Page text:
One of my favorite quotes, a quote I often recite when speaking to groups of writers, is the quote by Dorothy Allison from the New York Times Book Review, Sunday, June 28, 1994: She said, "Everything I know, everything I put in my fiction, will hurt someone somewhere as surely as it will comfort and enlighten someone else. What then is my responsibility? What am I to restrain? What am I to fear and alter-my own nakedness or the grief of the reader? I want my stories to be so good they are unforgettable; to make my ideas live and my own terrors real for people I will never meet. It is a completely amoral writer's lust. If we begin to agree that some ideas are too dangerous, too bad to invite inside our heads, then we stop the storyteller completely. We silence everyone who would tell us something that might be painful in our vulnerable moments."
I remember being told that God doesn't just tickle our ears with sweet scriptures. I have reasoned that God not only reveals Himself through miracles, but also through our realities. What is real. What we know.
As a writer, I decided a long time ago that whether or not it sounds like something a "Christian" would write, I would write what is real. I would be a fearless writer. Come what may.
My characters are not all God-serving men and women. They don't all live within the sheltered walls of christian schools, homes, and they don't all spend their weekends at choir practice or church socials. They don't say "shoot" when they mean, "shit." They're real. They have a voice, and I won't betray that, any more than I would betray the voice of an evangelist. My stories and novels are not written for the Christian audience, but my message of faith is clear. I like to think that I roll the camera, recording the scene exactly they way the characters react and speak.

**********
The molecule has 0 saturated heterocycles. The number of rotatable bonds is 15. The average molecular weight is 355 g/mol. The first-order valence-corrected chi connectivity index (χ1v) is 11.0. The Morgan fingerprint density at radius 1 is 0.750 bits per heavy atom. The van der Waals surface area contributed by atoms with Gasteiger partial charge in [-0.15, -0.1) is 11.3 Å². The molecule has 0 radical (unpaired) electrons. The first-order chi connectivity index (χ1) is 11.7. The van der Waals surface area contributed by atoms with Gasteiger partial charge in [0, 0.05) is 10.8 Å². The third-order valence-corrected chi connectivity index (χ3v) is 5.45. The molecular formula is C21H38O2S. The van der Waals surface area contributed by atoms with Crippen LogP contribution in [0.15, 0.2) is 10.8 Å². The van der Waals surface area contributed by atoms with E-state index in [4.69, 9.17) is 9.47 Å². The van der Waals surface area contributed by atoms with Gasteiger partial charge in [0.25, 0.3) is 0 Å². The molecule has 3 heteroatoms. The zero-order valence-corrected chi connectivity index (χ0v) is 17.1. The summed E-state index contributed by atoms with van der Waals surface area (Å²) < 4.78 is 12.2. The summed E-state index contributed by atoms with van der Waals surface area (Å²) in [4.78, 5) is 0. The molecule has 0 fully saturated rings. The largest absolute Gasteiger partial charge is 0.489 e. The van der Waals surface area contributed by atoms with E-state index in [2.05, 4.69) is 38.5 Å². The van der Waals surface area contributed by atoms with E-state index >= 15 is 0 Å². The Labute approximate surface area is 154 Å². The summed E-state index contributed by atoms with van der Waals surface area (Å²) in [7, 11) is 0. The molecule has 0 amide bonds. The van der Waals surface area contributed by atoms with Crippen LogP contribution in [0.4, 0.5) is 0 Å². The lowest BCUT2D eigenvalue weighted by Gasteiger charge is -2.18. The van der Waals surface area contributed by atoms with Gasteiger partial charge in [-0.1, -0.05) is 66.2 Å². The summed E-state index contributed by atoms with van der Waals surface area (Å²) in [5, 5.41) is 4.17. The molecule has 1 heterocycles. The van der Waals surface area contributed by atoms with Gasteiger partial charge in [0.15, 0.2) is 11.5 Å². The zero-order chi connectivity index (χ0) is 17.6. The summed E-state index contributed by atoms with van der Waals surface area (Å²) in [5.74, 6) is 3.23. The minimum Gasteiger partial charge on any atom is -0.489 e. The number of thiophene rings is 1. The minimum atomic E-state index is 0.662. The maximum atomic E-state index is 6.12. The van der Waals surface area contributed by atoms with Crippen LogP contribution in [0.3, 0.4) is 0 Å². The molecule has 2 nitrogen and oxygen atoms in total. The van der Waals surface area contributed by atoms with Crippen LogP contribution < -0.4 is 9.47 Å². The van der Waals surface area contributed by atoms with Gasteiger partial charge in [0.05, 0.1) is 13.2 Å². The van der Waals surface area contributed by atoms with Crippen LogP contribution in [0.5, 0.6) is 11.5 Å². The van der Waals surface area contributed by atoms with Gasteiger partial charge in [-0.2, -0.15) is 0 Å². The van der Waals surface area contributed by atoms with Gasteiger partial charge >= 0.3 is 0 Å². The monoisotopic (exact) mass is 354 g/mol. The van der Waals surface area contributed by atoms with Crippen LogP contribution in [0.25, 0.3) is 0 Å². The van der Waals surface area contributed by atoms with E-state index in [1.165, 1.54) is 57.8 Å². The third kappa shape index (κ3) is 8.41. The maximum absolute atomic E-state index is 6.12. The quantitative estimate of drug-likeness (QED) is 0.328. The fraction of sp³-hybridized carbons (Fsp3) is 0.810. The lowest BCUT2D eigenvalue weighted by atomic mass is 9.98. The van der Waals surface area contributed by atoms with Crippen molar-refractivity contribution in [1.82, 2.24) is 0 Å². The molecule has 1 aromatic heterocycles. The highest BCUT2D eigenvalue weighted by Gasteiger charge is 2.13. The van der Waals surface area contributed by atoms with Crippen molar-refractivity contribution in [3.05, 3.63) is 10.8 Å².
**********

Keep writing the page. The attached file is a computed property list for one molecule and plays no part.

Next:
Life is messy, gritty, dirty, and dark. But out of that comes pin-pricks of light and hope.
I feel like a pioneer of sorts. I can't write any other way. There is no condemnation heaped upon my shoulders, and yet I'm quite sure the message of love and redemption is apparent, to the point it jumps off the page and pierces the reader's heart.
Wishy-washy? Compromising? Some might think so, I suppose. I prefer to think of it as a double-edged sword. It cuts quick, before you know you even know you're bleeding. I think the world is ready for reality-based writing. For somebody to write stories off the straight and narrow, and yet never losing sight of the truth and the way.
A bit too open-minded for some, maybe, but I like to think God made me this way. He's just been waiting to see what I do with it. Televenge will be available to the public in October. A novel not for the faint of heart.
And like Dorothy Allison ... I held nothing back.
Blessings to you and yours.